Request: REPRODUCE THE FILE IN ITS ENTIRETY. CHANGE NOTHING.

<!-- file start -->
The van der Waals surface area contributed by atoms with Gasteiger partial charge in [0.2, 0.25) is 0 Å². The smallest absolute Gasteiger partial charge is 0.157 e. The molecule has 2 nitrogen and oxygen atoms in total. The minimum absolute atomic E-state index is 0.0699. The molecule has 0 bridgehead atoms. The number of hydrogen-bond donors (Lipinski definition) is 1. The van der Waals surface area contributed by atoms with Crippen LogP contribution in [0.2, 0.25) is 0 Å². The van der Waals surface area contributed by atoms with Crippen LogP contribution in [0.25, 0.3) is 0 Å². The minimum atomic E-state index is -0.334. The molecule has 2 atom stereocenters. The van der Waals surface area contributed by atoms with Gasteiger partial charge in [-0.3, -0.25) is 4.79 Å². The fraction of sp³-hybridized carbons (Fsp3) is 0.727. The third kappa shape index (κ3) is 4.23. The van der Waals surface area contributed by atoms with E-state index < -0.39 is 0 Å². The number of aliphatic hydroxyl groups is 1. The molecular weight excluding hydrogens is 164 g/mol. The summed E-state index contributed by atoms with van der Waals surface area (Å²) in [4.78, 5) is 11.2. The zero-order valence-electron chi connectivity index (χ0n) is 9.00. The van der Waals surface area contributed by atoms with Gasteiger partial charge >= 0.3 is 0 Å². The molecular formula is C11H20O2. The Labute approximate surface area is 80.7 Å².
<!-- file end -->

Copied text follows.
The van der Waals surface area contributed by atoms with Gasteiger partial charge in [0.2, 0.25) is 0 Å². The smallest absolute Gasteiger partial charge is 0.157 e. The molecule has 2 nitrogen and oxygen atoms in total. The minimum absolute atomic E-state index is 0.0699. The molecule has 0 bridgehead atoms. The number of hydrogen-bond donors (Lipinski definition) is 1. The van der Waals surface area contributed by atoms with Crippen LogP contribution in [0.2, 0.25) is 0 Å². The van der Waals surface area contributed by atoms with Crippen LogP contribution in [0.25, 0.3) is 0 Å². The minimum atomic E-state index is -0.334. The molecule has 2 atom stereocenters. The van der Waals surface area contributed by atoms with Gasteiger partial charge in [-0.3, -0.25) is 4.79 Å². The fraction of sp³-hybridized carbons (Fsp3) is 0.727. The third kappa shape index (κ3) is 4.23. The van der Waals surface area contributed by atoms with E-state index < -0.39 is 0 Å². The number of aliphatic hydroxyl groups is 1. The molecular weight excluding hydrogens is 164 g/mol. The summed E-state index contributed by atoms with van der Waals surface area (Å²) in [4.78, 5) is 11.2. The zero-order valence-electron chi connectivity index (χ0n) is 9.00. The van der Waals surface area contributed by atoms with Gasteiger partial charge >= 0.3 is 0 Å². The molecular formula is C11H20O2. The Labute approximate surface area is 80.7 Å².